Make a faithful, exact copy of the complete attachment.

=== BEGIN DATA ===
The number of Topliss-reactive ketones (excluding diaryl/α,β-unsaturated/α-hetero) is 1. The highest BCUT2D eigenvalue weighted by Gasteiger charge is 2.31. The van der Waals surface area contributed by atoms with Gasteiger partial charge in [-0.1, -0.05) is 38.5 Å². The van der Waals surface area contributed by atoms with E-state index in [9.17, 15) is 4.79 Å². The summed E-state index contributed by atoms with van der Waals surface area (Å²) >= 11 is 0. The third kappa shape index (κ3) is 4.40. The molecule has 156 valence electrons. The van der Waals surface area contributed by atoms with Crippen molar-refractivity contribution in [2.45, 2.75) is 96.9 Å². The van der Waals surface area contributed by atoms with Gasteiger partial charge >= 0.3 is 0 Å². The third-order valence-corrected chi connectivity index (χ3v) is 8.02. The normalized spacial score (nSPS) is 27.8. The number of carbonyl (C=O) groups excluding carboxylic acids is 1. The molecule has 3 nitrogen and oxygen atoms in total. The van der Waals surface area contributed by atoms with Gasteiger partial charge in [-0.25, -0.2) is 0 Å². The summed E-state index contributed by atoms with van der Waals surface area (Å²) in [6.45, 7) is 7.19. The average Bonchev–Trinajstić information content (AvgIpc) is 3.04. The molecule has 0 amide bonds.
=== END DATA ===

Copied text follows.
The number of Topliss-reactive ketones (excluding diaryl/α,β-unsaturated/α-hetero) is 1. The highest BCUT2D eigenvalue weighted by Gasteiger charge is 2.31. The van der Waals surface area contributed by atoms with Gasteiger partial charge in [-0.1, -0.05) is 38.5 Å². The van der Waals surface area contributed by atoms with E-state index in [9.17, 15) is 4.79 Å². The summed E-state index contributed by atoms with van der Waals surface area (Å²) >= 11 is 0. The third kappa shape index (κ3) is 4.40. The molecule has 156 valence electrons. The van der Waals surface area contributed by atoms with Crippen molar-refractivity contribution in [2.45, 2.75) is 96.9 Å². The van der Waals surface area contributed by atoms with Gasteiger partial charge >= 0.3 is 0 Å². The third-order valence-corrected chi connectivity index (χ3v) is 8.02. The normalized spacial score (nSPS) is 27.8. The number of carbonyl (C=O) groups excluding carboxylic acids is 1. The molecule has 3 nitrogen and oxygen atoms in total. The van der Waals surface area contributed by atoms with Gasteiger partial charge in [-0.25, -0.2) is 0 Å². The summed E-state index contributed by atoms with van der Waals surface area (Å²) in [6.45, 7) is 7.19. The average Bonchev–Trinajstić information content (AvgIpc) is 3.04. The molecule has 0 amide bonds.